Monday, August 12, 2013

Peach Apricot Jam

One of my readers recently sent me a recipe for Peach Apricot Jam, and since peaches are currently being harvested in my neck of the woods (and probably where you live as well!), I thought this particular recipe would be a timely offering.

Peach Apricot Jam

 
2 1/2 cups apricots, crushed
2 cups peaches, crushed
1 package MCP pectin (powdered)
1/4 cup lemon juice
7 cups sugar
1/4 tsp. butter
 
Measure the fruit crushed--you'll need a bit more fruit than what's listed because when you crush the fruit you lose volume. Place the measured fruit into a very large, stainless steel pot. Measure out the sugar and set it aside for now. Add the pectin and the lemon juice to the pot with the fruit and turn the heat on to high. Bring the mixture to a full rolling boil on high heat while stirring constantly.
 
Quickly stir in the sugar and return to a full rolling boil; boil for 4 minutes, stirring constantly. Remove from heat and add the butter. Stirring occasionally, allow the jam to settle for 4 to 5 minutes, so the fruit is dispersed throughout the jam. Skim off any foam that collects on the top.
 
Ladle the jam into clean, hot pint or half-pint jars, filling to with 1/8 inch from the top.
 
Wipe the jar rims and threads using a wet paper towel or cloth and cover with the two-piece lids, screwing the bands on tight.
 
Place the jars in the canner that has been filled half full with simmering water. Make sure there is a rack on the bottom of the canner so the jars sit off the floor of the canner. When all your jars are in, make sure the water covers them by 1 to 2 inches. Add simmering water if necessary to cover them adequately.
 
Cover the canner and bring the water to a boil. When the water comes to a full boil, start the processing time as follows:
 
0 - 1,000 feet in altitude: 10 minutes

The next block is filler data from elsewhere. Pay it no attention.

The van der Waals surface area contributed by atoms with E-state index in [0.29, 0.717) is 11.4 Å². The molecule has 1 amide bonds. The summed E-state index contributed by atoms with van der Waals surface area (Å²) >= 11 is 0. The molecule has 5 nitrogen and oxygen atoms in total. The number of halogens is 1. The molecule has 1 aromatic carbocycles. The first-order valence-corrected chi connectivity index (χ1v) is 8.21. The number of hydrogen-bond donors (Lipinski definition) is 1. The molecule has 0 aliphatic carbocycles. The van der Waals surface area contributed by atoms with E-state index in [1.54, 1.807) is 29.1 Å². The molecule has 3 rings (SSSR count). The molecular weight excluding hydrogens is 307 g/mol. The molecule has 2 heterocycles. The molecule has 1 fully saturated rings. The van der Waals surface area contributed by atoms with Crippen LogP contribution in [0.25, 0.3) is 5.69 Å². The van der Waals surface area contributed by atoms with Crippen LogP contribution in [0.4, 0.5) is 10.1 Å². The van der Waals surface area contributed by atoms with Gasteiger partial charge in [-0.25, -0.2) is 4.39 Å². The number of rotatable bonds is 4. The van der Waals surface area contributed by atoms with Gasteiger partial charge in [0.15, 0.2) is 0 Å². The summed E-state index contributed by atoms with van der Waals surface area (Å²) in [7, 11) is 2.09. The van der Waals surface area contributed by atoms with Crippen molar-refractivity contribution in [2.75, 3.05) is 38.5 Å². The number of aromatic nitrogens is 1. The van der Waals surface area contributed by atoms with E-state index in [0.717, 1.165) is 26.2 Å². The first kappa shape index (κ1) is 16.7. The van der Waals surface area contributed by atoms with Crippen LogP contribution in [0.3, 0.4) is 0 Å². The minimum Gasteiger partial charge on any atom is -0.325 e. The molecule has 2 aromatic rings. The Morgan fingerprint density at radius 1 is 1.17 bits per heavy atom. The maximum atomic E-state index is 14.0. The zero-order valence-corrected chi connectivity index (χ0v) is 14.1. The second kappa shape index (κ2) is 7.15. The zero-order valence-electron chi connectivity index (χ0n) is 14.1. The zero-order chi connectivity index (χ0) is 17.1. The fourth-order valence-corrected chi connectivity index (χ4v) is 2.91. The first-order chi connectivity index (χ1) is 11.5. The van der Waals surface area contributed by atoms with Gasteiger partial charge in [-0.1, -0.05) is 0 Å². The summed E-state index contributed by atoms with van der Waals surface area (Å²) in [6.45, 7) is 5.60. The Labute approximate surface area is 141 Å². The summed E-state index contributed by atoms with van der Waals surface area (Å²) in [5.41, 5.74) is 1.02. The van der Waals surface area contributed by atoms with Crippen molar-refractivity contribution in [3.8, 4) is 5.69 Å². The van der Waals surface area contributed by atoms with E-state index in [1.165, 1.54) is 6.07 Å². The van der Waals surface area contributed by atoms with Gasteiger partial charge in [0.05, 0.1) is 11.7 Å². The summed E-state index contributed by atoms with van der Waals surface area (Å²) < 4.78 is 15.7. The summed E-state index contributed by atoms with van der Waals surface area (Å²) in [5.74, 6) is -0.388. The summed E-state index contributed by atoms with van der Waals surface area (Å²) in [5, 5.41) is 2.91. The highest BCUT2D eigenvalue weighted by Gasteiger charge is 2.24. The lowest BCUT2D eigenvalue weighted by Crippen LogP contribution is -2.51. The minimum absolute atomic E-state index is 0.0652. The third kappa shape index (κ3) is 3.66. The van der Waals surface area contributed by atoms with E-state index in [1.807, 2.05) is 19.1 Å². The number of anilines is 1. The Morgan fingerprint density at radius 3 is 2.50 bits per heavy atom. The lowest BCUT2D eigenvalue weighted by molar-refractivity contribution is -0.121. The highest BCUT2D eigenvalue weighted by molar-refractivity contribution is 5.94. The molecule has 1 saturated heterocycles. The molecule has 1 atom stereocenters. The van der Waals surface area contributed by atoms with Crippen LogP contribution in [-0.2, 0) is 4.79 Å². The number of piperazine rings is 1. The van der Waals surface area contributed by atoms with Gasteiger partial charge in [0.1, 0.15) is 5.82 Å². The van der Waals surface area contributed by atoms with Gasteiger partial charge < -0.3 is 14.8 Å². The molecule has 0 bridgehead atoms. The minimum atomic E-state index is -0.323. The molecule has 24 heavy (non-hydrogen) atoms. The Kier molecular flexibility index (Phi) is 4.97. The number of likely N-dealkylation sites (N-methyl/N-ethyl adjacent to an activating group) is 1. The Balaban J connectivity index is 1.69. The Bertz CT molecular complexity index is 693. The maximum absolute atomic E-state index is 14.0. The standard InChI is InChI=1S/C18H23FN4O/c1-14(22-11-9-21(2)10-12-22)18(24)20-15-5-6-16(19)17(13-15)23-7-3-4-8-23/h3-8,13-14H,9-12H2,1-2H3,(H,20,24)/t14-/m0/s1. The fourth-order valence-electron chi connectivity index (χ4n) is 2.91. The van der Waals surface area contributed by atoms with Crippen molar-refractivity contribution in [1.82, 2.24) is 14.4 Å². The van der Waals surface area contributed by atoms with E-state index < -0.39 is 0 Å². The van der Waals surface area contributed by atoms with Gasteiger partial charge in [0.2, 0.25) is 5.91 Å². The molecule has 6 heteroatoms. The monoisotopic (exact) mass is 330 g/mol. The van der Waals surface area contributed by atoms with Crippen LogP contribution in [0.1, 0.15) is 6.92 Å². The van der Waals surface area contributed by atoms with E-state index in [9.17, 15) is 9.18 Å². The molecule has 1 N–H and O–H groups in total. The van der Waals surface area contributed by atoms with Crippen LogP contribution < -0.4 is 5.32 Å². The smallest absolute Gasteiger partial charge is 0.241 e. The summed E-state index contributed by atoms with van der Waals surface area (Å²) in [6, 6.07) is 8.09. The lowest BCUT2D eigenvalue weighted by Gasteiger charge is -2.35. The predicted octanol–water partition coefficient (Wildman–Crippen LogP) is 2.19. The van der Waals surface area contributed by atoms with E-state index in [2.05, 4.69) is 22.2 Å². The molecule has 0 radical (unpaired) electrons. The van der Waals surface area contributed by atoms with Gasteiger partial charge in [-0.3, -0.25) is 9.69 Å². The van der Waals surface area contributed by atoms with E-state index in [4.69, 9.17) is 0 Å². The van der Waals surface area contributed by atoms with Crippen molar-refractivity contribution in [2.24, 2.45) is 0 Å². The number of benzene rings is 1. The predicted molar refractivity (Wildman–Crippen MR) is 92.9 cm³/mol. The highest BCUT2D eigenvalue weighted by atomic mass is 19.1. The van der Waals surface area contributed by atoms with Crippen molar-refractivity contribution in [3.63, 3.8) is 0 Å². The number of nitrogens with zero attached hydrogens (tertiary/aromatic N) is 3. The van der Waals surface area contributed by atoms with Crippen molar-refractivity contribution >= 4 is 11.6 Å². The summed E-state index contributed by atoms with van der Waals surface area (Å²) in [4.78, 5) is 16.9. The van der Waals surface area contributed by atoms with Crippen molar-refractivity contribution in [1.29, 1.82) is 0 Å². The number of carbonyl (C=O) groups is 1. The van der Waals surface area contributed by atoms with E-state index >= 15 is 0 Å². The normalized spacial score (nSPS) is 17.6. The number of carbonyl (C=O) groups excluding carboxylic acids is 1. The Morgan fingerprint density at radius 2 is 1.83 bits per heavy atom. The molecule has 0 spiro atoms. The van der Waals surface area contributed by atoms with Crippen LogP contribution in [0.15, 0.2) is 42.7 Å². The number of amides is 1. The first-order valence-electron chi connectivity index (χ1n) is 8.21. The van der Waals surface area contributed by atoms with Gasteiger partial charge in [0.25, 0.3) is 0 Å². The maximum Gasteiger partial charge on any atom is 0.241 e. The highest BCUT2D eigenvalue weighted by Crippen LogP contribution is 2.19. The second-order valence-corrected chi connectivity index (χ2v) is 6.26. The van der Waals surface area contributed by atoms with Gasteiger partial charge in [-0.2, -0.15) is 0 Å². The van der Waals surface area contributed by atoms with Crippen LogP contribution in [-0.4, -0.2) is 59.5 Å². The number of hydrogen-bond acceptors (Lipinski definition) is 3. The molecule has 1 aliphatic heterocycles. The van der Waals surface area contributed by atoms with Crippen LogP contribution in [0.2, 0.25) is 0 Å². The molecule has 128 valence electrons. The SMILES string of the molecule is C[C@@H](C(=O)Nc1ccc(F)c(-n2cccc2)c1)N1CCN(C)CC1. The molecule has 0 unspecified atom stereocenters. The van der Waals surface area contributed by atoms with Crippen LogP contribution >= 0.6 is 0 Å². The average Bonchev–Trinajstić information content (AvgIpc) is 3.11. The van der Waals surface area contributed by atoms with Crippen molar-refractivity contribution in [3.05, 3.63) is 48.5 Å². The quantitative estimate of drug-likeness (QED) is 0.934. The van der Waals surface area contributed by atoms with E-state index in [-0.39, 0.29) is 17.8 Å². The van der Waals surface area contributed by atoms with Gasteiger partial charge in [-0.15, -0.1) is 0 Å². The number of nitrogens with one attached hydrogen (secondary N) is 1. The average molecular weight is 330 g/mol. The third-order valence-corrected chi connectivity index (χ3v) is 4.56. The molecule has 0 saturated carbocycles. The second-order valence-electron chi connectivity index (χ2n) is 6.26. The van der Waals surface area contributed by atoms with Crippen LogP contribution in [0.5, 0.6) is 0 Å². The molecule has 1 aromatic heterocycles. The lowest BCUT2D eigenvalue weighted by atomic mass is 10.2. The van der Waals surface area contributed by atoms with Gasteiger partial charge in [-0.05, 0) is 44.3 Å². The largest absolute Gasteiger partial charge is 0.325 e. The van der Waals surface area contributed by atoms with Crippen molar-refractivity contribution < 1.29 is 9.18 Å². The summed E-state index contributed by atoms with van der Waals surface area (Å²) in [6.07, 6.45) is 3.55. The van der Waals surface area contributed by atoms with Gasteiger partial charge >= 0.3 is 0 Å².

1,001 - 3,000 feet: 15 minutes
3,001 - 6,000 feet: 20 minutes
6,001 - 8,000 feet: 25 minutes
8,001 - 10,000 feet: 30 minutes
 
When the processing time is complete, carefully lift the lid and remove the jars from the water. Set them on a surface that has been covered with a folded towel and allow them to sit undisturbed until completely cool. Check the lids to make sure a tight seal has formed; if a jar didn't seal properly, it will need to be refrigerated and used within about 3 week.
 
Once the jars have sat for about 12 - 24 hours, remove the rings and wipe down the jars and lids before storing.
 
Enjoy the season of harvest!
 
Georgia

2 comments:

  1. Hi, I'm new to your blog & I'm at Sam's club right now buying your book! Love it! I'll be making my pickles later today!

    Please stop by when you have a moment, I love company, and new friends are always welcome!

    Mary

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  2. Hi, Mary-

    Thanks for buying my book! It's certainly pickle canning season. :)

    I'll check out your site, Ocean Breezes and Country Sneezes. Love the name!

    Blessings,
    Georgia

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